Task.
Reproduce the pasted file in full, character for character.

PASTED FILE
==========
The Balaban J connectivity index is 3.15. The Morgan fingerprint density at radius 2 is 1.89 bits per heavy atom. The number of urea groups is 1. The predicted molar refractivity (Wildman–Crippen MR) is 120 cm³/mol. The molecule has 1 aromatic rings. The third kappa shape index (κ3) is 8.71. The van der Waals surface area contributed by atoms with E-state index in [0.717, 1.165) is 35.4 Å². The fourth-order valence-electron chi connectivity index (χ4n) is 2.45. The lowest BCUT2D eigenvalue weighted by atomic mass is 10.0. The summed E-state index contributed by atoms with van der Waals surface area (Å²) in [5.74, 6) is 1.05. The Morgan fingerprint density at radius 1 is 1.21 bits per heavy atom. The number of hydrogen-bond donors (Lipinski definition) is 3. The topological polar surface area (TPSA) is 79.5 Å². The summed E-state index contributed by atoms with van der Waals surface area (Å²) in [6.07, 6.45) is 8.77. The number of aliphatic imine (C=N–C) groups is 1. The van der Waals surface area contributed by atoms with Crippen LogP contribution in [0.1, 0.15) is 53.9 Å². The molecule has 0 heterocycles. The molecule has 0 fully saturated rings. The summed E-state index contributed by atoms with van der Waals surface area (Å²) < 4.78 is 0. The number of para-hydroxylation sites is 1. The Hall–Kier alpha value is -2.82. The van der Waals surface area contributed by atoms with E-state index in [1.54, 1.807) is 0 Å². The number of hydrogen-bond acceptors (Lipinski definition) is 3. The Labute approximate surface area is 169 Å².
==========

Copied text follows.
The Balaban J connectivity index is 3.15. The Morgan fingerprint density at radius 2 is 1.89 bits per heavy atom. The number of urea groups is 1. The predicted molar refractivity (Wildman–Crippen MR) is 120 cm³/mol. The molecule has 1 aromatic rings. The third kappa shape index (κ3) is 8.71. The van der Waals surface area contributed by atoms with E-state index in [0.717, 1.165) is 35.4 Å². The fourth-order valence-electron chi connectivity index (χ4n) is 2.45. The lowest BCUT2D eigenvalue weighted by atomic mass is 10.0. The summed E-state index contributed by atoms with van der Waals surface area (Å²) in [5.74, 6) is 1.05. The Morgan fingerprint density at radius 1 is 1.21 bits per heavy atom. The number of hydrogen-bond donors (Lipinski definition) is 3. The topological polar surface area (TPSA) is 79.5 Å². The summed E-state index contributed by atoms with van der Waals surface area (Å²) in [6.07, 6.45) is 8.77. The number of aliphatic imine (C=N–C) groups is 1. The van der Waals surface area contributed by atoms with Crippen LogP contribution in [0.1, 0.15) is 53.9 Å². The molecule has 0 heterocycles. The molecule has 0 fully saturated rings. The summed E-state index contributed by atoms with van der Waals surface area (Å²) < 4.78 is 0. The number of para-hydroxylation sites is 1. The Hall–Kier alpha value is -2.82. The van der Waals surface area contributed by atoms with E-state index in [1.54, 1.807) is 0 Å². The number of hydrogen-bond acceptors (Lipinski definition) is 3. The Labute approximate surface area is 169 Å².